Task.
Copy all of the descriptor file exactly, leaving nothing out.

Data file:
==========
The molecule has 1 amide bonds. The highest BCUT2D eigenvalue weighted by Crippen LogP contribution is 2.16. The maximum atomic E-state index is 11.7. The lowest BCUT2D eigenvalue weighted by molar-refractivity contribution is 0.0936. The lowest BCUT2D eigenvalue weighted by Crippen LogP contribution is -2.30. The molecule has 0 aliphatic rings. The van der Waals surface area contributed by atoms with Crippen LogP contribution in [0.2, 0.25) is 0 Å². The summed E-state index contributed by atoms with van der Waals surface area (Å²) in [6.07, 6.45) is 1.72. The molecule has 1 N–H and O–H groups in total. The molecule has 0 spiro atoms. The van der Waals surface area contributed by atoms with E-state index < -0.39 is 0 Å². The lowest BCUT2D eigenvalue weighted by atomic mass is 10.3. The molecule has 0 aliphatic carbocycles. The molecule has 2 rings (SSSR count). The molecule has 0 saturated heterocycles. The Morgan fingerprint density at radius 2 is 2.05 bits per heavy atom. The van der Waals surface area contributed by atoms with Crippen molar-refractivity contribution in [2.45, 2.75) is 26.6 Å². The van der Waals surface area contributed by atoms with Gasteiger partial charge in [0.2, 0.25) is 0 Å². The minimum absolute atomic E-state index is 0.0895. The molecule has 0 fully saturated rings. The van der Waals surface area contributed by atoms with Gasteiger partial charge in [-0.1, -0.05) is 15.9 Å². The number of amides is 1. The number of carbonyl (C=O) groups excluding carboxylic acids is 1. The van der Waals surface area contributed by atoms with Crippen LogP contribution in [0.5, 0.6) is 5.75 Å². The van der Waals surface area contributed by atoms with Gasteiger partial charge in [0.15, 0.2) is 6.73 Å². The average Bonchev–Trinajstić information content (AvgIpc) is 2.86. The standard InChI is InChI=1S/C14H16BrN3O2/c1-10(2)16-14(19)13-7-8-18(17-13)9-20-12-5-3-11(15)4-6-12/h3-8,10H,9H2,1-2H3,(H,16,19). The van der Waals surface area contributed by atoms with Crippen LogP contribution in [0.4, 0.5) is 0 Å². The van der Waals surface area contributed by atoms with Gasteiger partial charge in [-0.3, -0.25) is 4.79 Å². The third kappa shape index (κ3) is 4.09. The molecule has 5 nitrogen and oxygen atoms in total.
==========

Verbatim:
The molecule has 1 amide bonds. The highest BCUT2D eigenvalue weighted by Crippen LogP contribution is 2.16. The maximum atomic E-state index is 11.7. The lowest BCUT2D eigenvalue weighted by molar-refractivity contribution is 0.0936. The lowest BCUT2D eigenvalue weighted by Crippen LogP contribution is -2.30. The molecule has 0 aliphatic rings. The van der Waals surface area contributed by atoms with Crippen LogP contribution in [0.2, 0.25) is 0 Å². The summed E-state index contributed by atoms with van der Waals surface area (Å²) in [6.07, 6.45) is 1.72. The molecule has 1 N–H and O–H groups in total. The molecule has 0 spiro atoms. The van der Waals surface area contributed by atoms with E-state index < -0.39 is 0 Å². The lowest BCUT2D eigenvalue weighted by atomic mass is 10.3. The molecule has 0 aliphatic carbocycles. The molecule has 2 rings (SSSR count). The molecule has 0 saturated heterocycles. The Morgan fingerprint density at radius 2 is 2.05 bits per heavy atom. The van der Waals surface area contributed by atoms with Crippen molar-refractivity contribution in [2.45, 2.75) is 26.6 Å². The van der Waals surface area contributed by atoms with Gasteiger partial charge in [0.2, 0.25) is 0 Å². The minimum absolute atomic E-state index is 0.0895. The molecule has 0 fully saturated rings. The van der Waals surface area contributed by atoms with Gasteiger partial charge in [-0.1, -0.05) is 15.9 Å². The number of amides is 1. The number of carbonyl (C=O) groups excluding carboxylic acids is 1. The van der Waals surface area contributed by atoms with Crippen LogP contribution in [0.5, 0.6) is 5.75 Å². The van der Waals surface area contributed by atoms with Gasteiger partial charge in [0.15, 0.2) is 6.73 Å². The average Bonchev–Trinajstić information content (AvgIpc) is 2.86. The standard InChI is InChI=1S/C14H16BrN3O2/c1-10(2)16-14(19)13-7-8-18(17-13)9-20-12-5-3-11(15)4-6-12/h3-8,10H,9H2,1-2H3,(H,16,19). The van der Waals surface area contributed by atoms with Crippen LogP contribution in [0.4, 0.5) is 0 Å². The van der Waals surface area contributed by atoms with Gasteiger partial charge in [-0.3, -0.25) is 4.79 Å². The third kappa shape index (κ3) is 4.09. The molecule has 5 nitrogen and oxygen atoms in total.